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Intake of fish and marine n-3 polyunsaturated fatty acids and risk of breast cancer: meta-analysis of data from 21 independent prospective cohort studies

BMJ 2013; 346 doi: https://doi.org/10.1136/bmj.f3706 (Published 27 June 2013) Cite this as: BMJ 2013;346:f3706

Re: Intake of fish and marine n-3 polyunsaturated fatty acids and risk of breast cancer: meta-analysis of data from 21 independent prospective cohort studies

I read the recent paper by Zheng et al. with interest.[1] As the authors state, fish is an important source of n-3 polyunsaturated fatty acids (PUFA). However, not all fish species are good sources of n-3 PUFA: while 100 g of raw wild Atlantic salmon gives 2.5 g PUFA, 100 g of raw Atlantic cod gives only 0.2 g of PUFA (http://ndb.nal.usda.gov/). Failing to acknowledge these differences and comparing total fish intake with biomarkers of PUFA, therefore, is like comparing apples and oranges.

The authors adjusted their results for age, BMI, total energy intake, and education, but were unable to adjust for important breast cancer risk factors such as reproductive history, use of exogenous hormones, and alcohol consumption. Still they claim their results are solid and robust evidence for an inverse association between n-3 PUFA and risk of breast cancer.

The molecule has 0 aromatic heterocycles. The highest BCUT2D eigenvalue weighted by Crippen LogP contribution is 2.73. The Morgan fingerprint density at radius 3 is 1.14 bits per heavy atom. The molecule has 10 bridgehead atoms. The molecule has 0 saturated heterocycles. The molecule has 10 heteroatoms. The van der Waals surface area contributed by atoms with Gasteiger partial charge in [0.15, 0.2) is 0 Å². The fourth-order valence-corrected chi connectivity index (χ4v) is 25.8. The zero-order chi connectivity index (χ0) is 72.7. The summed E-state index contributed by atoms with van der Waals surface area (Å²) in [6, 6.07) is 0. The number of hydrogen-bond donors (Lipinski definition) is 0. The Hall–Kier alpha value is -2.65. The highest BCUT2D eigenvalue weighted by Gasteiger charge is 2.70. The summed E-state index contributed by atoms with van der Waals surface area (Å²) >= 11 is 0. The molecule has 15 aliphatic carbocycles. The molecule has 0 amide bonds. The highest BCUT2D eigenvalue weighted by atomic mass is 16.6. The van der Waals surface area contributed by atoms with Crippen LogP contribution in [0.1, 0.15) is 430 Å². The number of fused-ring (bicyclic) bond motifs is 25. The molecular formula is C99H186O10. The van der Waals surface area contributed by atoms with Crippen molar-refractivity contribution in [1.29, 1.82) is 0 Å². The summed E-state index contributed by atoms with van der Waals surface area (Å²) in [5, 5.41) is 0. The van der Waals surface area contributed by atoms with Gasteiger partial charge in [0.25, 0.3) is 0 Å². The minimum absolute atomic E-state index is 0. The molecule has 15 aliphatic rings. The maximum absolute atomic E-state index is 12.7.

Most analyses of cancer risk include only first incident cancer cases. The authors chose to include one study of breast cancer recurrence and new breast cancers in women already diagnosed with breast cancer, in addition to the studies only considering first incident cases. A more serious mistake was the pseudoreplication resulting from including findings by Stripp [2] from the Danish part of the European Prospective Investigation into Cancer and nutrition (EPIC) both as an independent paper, and as part of the paper by Engeset covering the entire EPIC-study.[3]

The authors claim that their findings have important public health implications, without further specification. Given the methodological limitations of this research, I am not convinced. However, the dietary supplement industry seems to be (e.g. http://newhope360.com/supplements/omega-3-fatty-acids-breast-cancer?cid=...).

1. Zheng JS, Hu XJ, Zhao YM, Yang J, Li D. Intake of fish and marine n-3 polyunsaturated fatty acids and risk of breast cancer: meta-analysis of data from 21 independent prospective cohort studies. Bmj 2013;346:f3706 doi: 10.1136/bmj.f3706.
2. Stripp C, Overvad K, Christensen J, et al. Fish intake is positively associated with breast cancer incidence rate. J Nutr 2003;133(11):3664-9
3. Engeset D, Alsaker E, Lund E, et al. Fish consumption and breast cancer risk. The European Prospective Investigation into Cancer and Nutrition (EPIC). Int J Cancer 2006;119(1):175-82 doi: 10.1002/ijc.21819.

Competing interests: No competing interests

19 August 2013
Guri Skeie
Postdoctor
University of Tromsø - The Arctic University of Norway
N-9037 Tromsø, Norway